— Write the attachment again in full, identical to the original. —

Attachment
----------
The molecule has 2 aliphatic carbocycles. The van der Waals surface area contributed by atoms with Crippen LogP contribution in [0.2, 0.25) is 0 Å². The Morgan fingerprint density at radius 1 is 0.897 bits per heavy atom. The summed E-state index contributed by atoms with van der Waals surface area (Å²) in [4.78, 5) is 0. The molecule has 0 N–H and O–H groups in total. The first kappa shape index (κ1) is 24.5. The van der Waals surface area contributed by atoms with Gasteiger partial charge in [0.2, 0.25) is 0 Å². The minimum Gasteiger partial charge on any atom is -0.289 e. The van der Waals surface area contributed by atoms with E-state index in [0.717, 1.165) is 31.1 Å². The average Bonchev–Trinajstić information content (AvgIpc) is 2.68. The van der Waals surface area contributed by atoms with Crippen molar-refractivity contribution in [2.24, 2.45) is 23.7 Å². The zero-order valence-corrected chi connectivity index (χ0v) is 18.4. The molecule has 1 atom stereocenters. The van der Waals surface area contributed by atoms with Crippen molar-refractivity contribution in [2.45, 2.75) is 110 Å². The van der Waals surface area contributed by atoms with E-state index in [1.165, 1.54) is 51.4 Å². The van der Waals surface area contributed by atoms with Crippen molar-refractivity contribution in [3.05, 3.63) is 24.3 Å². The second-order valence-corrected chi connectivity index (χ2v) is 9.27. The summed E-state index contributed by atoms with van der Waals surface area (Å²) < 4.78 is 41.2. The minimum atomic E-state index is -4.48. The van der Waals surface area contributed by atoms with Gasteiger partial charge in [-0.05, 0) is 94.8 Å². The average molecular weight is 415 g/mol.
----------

The molecule has 2 aliphatic carbocycles. The van der Waals surface area contributed by atoms with Crippen LogP contribution in [0.2, 0.25) is 0 Å². The Morgan fingerprint density at radius 1 is 0.897 bits per heavy atom. The summed E-state index contributed by atoms with van der Waals surface area (Å²) in [4.78, 5) is 0. The molecule has 0 N–H and O–H groups in total. The first kappa shape index (κ1) is 24.5. The van der Waals surface area contributed by atoms with Gasteiger partial charge in [0.2, 0.25) is 0 Å². The minimum Gasteiger partial charge on any atom is -0.289 e. The van der Waals surface area contributed by atoms with E-state index in [0.717, 1.165) is 31.1 Å². The average Bonchev–Trinajstić information content (AvgIpc) is 2.68. The van der Waals surface area contributed by atoms with Crippen molar-refractivity contribution in [2.24, 2.45) is 23.7 Å². The zero-order valence-corrected chi connectivity index (χ0v) is 18.4. The molecule has 1 atom stereocenters. The van der Waals surface area contributed by atoms with Crippen molar-refractivity contribution in [2.45, 2.75) is 110 Å². The van der Waals surface area contributed by atoms with E-state index in [1.165, 1.54) is 51.4 Å². The van der Waals surface area contributed by atoms with Crippen molar-refractivity contribution in [3.05, 3.63) is 24.3 Å². The second-order valence-corrected chi connectivity index (χ2v) is 9.27. The summed E-state index contributed by atoms with van der Waals surface area (Å²) < 4.78 is 41.2. The minimum atomic E-state index is -4.48. The van der Waals surface area contributed by atoms with Gasteiger partial charge in [-0.05, 0) is 94.8 Å². The average molecular weight is 415 g/mol.